Identifying the connection between land, language and identity through narrative analysis in ‘We Need New Names’ by NoViolet Bulawayo

NoViolet Bulawayo’s choice of narration in her novel, We Need New Names, is a story in itself. The voice of the narrator speaks to the growth of a young Zimbabwean girl who transforms and matures after relocating to the United States of America (USA) in her teenage years. The narration is in the first person, where the protagonist, Darling, recounts her life experiences in Zimbabwe and the USA. Bulawayo has written the narration in a linear progression which chronicles Darling’s life in chronological order from childhood to adolescence. Darling’s use of language changes as the novel progresses. In this essay, I will analyse the features of Darling’s narration in relation to the changes in narrative style that indicate Darling’s coming of age. I will begin with a discussion of the dialogue between Darling and her friends, followed by an interpretation of the songs and symbolism used in the novel.  

At the beginning of the novel, Darling is a young girl, and her voice amongst her friends is quite strong. She is opinionated amongst her friends (Bastard, Chipo, Godknows, Sbho and Stina). Her speech is vulgar at times, and she insults people by name-calling in negative ways. Her friends speak in a similar way. It is their style of speaking, based on their socio-cultural background in rural Zimbabwe. Darling uses the repetition of words to emphasise descriptions instead of using strong adjectives as descriptors. As an example, she repeats the word ‘big’ when describing the houses in Budapest (Bulawayo 2013:8), instead of using a stronger adjective such as ‘huge’, ‘enormous’ or ‘gigantic’. This indicates her lack of Standard English vocabulary, and draws attention to her Afrianised version of English. Later in the novel, whilst Darling is new in the USA, her voice loses strength as she  loses confidence in herself in her new surroundings. This is due to the alienation she feels from being in a foreign country, and from the bullying she experiences at her American school. Darling recounts:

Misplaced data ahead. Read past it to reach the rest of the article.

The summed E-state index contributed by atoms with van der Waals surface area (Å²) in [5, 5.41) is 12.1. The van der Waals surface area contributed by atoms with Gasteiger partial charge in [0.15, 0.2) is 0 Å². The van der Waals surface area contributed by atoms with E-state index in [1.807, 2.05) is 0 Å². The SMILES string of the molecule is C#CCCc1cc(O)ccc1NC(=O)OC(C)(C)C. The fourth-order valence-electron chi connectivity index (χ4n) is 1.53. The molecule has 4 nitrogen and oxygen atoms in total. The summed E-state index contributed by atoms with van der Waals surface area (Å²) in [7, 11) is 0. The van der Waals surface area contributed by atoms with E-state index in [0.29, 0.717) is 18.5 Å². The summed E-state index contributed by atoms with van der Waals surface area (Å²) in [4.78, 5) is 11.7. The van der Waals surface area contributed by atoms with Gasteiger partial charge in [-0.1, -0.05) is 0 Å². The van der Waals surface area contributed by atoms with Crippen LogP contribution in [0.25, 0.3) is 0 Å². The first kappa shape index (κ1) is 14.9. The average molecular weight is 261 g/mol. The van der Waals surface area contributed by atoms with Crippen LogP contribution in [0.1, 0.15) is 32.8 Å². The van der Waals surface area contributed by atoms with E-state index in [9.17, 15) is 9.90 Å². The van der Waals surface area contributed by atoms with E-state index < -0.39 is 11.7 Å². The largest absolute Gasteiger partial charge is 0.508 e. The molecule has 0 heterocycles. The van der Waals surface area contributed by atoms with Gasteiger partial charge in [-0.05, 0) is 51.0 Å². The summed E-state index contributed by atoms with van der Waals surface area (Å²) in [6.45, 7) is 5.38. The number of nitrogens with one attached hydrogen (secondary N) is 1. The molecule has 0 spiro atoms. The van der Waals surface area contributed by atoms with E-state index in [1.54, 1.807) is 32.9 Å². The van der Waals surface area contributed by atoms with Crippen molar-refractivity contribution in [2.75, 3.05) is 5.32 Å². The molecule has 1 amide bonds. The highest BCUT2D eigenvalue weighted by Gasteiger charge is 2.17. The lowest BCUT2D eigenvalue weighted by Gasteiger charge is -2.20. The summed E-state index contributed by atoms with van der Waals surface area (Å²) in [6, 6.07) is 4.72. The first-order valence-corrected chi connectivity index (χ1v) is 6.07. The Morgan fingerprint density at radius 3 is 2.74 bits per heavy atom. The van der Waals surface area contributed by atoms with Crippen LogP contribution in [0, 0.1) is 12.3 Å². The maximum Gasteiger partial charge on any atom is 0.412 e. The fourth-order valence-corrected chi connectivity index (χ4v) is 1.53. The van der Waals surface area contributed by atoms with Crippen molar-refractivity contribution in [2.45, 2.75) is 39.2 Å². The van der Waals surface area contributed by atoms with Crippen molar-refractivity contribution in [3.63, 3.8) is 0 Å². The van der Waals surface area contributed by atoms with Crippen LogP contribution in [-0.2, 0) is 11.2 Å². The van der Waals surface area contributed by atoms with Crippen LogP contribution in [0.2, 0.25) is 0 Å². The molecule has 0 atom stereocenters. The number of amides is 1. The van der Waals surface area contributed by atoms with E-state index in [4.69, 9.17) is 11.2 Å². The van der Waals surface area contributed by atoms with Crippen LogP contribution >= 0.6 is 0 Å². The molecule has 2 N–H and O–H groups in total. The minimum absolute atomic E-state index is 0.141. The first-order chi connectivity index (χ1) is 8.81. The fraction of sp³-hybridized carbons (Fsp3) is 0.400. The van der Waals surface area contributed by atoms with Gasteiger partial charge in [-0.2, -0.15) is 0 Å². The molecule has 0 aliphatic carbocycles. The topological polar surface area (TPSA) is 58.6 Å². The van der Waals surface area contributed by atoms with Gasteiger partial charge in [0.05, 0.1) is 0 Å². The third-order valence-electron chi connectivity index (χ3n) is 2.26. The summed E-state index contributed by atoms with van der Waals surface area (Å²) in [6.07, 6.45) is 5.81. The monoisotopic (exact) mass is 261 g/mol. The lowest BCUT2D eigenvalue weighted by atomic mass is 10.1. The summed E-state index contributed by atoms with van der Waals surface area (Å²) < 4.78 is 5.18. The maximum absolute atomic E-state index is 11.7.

When I first arrived at Washington I just wanted to die. The other kids teased me about my name, my accent, my hair, the way I talked or said things, the way I dressed, the way I laughed. When you are being teased about something, at first you try to fix it so the teasing can stop but then those crazy kids teased me about everything, even the things I couldn’t change, and it kept going and going so that in the end I just felt wrong in my skin, in my body, in my clothes, in my language, in my head, everything (Bulawayo 2013:106). 

As a result of being teased about her appearance, way of speaking, accent and mannerisms, Darling consciously decides to change her identity. Darling tries to become more American in the way she carries herself. She does not like that her voice has weakened in America; she does not want to lose the strong voice which she had in Zimbabwe so she chooses to adapt to her new environment. Darling decides: 

I have decided the best way to deal with it all is to sound American, and the TV has taught me just how to do it. It’s pretty easy; all you have to do is watch Dora the Explorer, The Simpsons, SpongeBob, Scooby-Doo, and then you move on to That’s So Raven, Glee, Friends, Golden Girls, and so on, just listening and imitating the accents. If you do it well, then before you know it, nobody will ask you to repeat what you said. I also have my list of American words that I keep under the tongue like talismans, ready to use: pretty good, pain in the ass, for real, awesome, totally, skinny, dude, freaking, bizarre, psyched, messed up, like, tripping, motherfucker, clearance, allowance, douchebag, you’re welcome, acting up, yikes. The TV has also taught me that if I’m talking to someone, I have to look him in the eye, even if it is an adult, even if it’s rude. I don’t know why Aunt Fostalina doesn’t think to learn American speech like this, seeing how it would make her life easier so she wouldn’t have to have a hard time like she is right now (Bulawayo 2013:123). 

Darling begins to incorporate American obscenities and slang words into her language to replace the vulgar and slang African words which she used to say in Zimbabwe. As an example, she replaces the word “kaka” (Bulawayo 2013:7) with “shit” (Bulawayo 2013:180). As Darling assimilates to a new culture, her language and narrative style change.